Third message: job markets have been very resilient, but could start to tilt or turnaround soon, with the US unemployment rate that has begun to stabilise at 3.6%, and with job openings which should logically start to diminish a bit in the coming months. Acknowledging the lag effect between Europe and the US, we could well have wage growth starting to peak in the US and slow down to 4% (at 5.5% year-on-year in April) while European wages continue to accelerate. This lag could also be seen on central bank actions.

2- The message from central bankers: inflation is #1

Fighting inflation is the absolute priority. This view is now consensual between the Fed, the Bank of England (BoE) and many European Central Bank (ECB) Board members. The nuances lie mostly in the expected inflation paths and the course of actions that central bankers envisage as the most appropriate.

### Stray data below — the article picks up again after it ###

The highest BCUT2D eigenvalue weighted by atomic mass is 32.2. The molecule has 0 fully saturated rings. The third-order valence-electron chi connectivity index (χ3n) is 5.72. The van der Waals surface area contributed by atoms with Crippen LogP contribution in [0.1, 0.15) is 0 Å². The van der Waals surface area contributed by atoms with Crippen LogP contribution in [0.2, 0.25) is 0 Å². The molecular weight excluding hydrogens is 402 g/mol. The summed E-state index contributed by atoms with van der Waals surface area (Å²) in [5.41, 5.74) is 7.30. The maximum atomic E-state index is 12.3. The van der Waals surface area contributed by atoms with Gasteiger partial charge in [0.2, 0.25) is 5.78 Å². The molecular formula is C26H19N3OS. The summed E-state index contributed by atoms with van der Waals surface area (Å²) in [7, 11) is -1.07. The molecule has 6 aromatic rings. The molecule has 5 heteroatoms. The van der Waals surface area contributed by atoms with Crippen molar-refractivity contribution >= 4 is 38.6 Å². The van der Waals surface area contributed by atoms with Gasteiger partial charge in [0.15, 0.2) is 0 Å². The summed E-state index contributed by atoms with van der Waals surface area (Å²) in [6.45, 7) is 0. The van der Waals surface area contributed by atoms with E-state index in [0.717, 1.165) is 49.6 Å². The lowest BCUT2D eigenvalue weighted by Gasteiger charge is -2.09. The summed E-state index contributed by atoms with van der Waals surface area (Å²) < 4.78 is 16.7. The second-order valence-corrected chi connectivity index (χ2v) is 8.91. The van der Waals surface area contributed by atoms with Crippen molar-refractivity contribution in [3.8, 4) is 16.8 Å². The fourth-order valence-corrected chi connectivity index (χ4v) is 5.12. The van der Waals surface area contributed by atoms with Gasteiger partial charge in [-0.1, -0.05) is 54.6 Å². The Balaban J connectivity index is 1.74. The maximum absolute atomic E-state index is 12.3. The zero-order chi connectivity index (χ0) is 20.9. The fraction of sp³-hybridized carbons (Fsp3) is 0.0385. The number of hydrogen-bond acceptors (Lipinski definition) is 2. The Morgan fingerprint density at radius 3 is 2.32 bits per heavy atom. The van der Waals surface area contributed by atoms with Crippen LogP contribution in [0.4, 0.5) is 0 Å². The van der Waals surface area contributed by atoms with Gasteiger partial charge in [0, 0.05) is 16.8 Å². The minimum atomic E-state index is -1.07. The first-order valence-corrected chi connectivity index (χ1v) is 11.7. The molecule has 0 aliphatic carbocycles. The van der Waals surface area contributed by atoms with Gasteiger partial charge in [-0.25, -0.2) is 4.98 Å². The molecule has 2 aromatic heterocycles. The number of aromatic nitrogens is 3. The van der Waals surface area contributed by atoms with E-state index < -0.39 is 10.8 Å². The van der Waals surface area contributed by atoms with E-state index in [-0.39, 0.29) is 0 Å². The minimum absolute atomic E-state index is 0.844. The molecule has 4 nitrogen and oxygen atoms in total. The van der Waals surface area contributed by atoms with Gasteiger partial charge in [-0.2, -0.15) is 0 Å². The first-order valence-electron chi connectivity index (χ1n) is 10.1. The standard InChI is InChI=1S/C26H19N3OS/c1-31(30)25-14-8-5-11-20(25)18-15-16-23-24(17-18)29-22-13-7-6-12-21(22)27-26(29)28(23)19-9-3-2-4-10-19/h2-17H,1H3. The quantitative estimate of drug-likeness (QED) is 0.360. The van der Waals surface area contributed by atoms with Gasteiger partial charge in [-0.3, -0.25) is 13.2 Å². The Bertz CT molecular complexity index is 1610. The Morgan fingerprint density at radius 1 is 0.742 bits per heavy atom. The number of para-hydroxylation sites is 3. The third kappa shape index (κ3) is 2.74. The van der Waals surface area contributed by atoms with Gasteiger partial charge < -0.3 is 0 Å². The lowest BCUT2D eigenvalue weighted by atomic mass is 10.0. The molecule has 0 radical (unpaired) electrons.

What does seem more and more consensual is the idea that central banks should raise interest rates sooner rather than later as the window to normalise rates is relatively short. This message is shared by prominent central bank members of the ECB (O. Rehn, F. Villeroy de Galhau), the BoE and the Fed.

Indeed, if inflation continues to rise and if growth were to continue to slow thereafter, central banks should increase rates now, and try to increase real interest rates (to cool down corporate investments, mortgage loans and consumer credit and incentivise savings).

One challenge though is to be able to cool down inflation without putting the economy in recession and recreating too much unemployment. Probably that the risk would now be that some central banks will expect more inflation than what will happen in reality, after having been in “inflation denial” throughout 2021. Getting it right on core inflation figures for 2022 and 2023 is key, and assumptions are quite divergent with on the one side the Fed (anticipating core inflation at 4.1% in 2022 in 2.6%in 2023) and the ECB (also expecting moderate inflation in 2023), and on the other the Bank of England (anticipating total inflation to reach 10% in the coming month, and only going down towards 6.6% in Q2 2023 and core inflation to 5.1%, see Chart 2).

Chart 2: Bank of England inflation forecasts (%)


Source: BoE economic outlook, Indosuez Wealth Management